On a clear morning this past February, the inmates in the B Yard of Pelican Bay State Prison filed out of their cellblock a few at a time and let a cool, salty breeze blow across their bodies. Their home, the California prison system’s permanent address for its most hardened gangsters, is in Crescent City, on the edge of a redwood forest—about four miles from the Pacific Ocean in one direction and 20 miles from the Oregon border in the other. This is their yard time. Most of the inmates belong to one of California’s six main prison gangs: Nuestra Familia, the Mexican Mafia, the Aryan Brotherhood, the Black Guerrilla Family, the Northern Structure, or the Nazi Lowriders (the last two are offshoots of Nuestra Familia and the Aryan Brotherhood, respectively).
A new Justice Department study shows that allegations of sex abuse in the nation’s prisons and jails are increasing — with correctional officers responsible for half of it — but prosecution is still extremely rare. The report, released today by the Bureau of Justice Statistics, takes data collected by correctional administrators representing all of the nation’s federal and state prisons as well as many county jails. It shows that administrators logged more than 8,000 reports of abuse to their overseers each year between 2009 and 2011, up 11 percent from the department’s previous report, which covered 2007 and 2008.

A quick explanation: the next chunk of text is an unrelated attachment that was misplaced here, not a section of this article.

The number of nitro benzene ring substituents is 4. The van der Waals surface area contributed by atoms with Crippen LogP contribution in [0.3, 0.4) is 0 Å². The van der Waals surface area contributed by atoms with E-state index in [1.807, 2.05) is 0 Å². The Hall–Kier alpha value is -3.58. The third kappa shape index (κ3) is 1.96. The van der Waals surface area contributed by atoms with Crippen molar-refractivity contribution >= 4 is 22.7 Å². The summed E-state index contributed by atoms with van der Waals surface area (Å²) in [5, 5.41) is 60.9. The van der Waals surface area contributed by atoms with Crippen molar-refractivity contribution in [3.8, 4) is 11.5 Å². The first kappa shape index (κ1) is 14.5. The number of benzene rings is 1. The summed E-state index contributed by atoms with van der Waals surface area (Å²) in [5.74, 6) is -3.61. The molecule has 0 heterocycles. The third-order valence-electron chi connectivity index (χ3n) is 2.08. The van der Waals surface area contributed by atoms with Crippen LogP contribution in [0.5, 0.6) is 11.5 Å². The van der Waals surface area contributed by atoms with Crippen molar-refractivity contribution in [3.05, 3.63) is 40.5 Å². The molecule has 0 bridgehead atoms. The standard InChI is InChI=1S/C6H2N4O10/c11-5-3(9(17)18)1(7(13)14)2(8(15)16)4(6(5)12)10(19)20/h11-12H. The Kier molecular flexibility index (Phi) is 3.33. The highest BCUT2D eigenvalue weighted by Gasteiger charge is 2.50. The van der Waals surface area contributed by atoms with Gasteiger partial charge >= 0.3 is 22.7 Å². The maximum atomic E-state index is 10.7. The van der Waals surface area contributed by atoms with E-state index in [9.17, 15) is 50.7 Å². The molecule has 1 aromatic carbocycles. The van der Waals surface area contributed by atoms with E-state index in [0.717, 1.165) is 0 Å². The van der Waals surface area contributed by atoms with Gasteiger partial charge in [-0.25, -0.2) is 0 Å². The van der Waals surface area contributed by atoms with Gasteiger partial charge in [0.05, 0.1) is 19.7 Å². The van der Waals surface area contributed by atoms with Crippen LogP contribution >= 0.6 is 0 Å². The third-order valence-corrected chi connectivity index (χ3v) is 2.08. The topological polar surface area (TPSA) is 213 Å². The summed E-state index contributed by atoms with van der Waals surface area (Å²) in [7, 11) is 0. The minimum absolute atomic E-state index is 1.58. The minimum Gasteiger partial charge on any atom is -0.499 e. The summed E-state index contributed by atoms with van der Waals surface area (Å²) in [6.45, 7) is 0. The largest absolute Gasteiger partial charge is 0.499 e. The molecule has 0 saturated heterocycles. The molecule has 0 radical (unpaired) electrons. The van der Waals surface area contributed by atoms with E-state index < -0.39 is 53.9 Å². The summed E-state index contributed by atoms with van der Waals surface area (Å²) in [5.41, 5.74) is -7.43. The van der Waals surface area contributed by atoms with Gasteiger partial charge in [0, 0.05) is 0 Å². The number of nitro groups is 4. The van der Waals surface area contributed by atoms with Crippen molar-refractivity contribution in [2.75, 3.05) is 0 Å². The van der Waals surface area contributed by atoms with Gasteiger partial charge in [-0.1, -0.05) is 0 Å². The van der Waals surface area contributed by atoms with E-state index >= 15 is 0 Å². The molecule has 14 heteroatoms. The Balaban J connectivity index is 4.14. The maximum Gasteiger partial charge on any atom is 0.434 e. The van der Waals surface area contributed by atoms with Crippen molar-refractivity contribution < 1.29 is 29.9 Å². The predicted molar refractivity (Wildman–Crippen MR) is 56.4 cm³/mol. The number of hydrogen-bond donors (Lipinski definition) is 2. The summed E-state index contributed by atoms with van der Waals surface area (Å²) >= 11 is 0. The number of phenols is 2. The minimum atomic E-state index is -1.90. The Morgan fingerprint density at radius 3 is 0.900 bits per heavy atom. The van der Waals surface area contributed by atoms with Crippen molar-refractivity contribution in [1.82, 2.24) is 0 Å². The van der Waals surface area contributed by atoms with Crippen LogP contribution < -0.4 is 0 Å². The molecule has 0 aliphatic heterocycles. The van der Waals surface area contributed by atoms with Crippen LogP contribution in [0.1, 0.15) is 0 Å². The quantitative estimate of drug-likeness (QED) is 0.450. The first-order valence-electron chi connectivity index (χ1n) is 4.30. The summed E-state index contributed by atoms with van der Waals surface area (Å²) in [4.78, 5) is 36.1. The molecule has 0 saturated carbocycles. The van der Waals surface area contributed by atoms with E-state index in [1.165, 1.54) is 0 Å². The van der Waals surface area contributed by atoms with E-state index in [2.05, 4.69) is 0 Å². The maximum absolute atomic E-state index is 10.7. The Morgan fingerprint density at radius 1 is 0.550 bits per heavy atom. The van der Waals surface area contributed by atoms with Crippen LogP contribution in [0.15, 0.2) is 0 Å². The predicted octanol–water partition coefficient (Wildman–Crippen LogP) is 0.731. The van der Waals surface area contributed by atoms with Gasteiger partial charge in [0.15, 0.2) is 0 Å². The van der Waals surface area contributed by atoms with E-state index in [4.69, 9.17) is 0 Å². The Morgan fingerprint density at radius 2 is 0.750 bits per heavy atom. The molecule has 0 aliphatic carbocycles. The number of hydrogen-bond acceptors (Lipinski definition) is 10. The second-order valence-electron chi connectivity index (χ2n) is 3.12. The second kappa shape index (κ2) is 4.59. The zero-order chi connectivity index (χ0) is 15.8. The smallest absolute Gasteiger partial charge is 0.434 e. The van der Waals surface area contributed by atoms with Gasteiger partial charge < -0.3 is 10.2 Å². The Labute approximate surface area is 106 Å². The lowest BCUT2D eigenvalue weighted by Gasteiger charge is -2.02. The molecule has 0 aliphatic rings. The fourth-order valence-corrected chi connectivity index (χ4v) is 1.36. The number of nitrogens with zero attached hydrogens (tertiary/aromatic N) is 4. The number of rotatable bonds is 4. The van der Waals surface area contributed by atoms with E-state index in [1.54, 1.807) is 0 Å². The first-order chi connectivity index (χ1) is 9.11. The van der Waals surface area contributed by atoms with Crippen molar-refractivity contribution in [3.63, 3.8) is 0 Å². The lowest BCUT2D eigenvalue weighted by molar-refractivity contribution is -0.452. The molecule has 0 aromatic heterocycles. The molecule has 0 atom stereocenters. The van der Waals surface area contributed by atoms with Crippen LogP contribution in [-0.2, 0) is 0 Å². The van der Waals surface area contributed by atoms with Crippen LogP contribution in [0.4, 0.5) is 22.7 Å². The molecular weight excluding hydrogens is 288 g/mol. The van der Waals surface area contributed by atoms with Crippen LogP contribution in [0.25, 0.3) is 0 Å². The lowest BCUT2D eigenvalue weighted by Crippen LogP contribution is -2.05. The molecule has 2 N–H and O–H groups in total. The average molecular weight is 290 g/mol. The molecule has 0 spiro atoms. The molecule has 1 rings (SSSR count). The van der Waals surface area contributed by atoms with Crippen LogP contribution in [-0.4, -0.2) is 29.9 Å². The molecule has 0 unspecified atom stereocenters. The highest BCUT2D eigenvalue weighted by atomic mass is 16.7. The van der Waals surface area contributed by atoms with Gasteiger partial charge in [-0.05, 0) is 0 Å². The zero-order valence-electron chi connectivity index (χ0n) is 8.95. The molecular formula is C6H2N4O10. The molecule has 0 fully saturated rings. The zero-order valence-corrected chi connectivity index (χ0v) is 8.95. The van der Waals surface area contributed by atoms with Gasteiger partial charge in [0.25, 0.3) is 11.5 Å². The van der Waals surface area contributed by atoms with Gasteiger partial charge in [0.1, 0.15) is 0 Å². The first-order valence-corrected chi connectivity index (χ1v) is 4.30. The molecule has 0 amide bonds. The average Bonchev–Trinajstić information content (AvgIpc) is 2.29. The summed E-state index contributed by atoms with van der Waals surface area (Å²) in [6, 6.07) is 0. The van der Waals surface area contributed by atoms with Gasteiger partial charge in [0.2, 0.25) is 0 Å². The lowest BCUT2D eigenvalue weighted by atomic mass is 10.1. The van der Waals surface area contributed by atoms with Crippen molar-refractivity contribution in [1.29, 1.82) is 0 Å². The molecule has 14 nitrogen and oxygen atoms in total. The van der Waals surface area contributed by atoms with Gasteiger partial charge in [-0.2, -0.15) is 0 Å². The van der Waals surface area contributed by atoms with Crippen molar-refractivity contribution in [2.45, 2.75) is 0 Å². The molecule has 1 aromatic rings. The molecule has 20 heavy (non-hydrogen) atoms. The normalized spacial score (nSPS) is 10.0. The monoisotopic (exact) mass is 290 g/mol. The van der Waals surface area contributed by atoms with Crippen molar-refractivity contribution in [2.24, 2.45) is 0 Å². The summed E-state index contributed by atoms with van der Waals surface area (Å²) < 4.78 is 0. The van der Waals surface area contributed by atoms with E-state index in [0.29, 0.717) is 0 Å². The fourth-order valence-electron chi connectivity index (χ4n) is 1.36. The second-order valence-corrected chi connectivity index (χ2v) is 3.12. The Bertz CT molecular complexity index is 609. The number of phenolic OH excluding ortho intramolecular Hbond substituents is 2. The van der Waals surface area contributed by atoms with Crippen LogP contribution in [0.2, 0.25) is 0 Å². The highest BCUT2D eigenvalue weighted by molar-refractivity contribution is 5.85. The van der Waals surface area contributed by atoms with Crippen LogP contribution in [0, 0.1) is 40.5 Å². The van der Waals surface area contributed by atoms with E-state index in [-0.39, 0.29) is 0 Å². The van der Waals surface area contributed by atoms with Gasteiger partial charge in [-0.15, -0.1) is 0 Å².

I will live a long time and not forgive the Internet for making me read David Brooks’ New York Times weed opus. If you missed it, I apologize in advance. This week Brooks responded to Colorado and Washington state’s recent decriminalization of marijuana with a retrospective on his own experience.
Videos on Prison Industry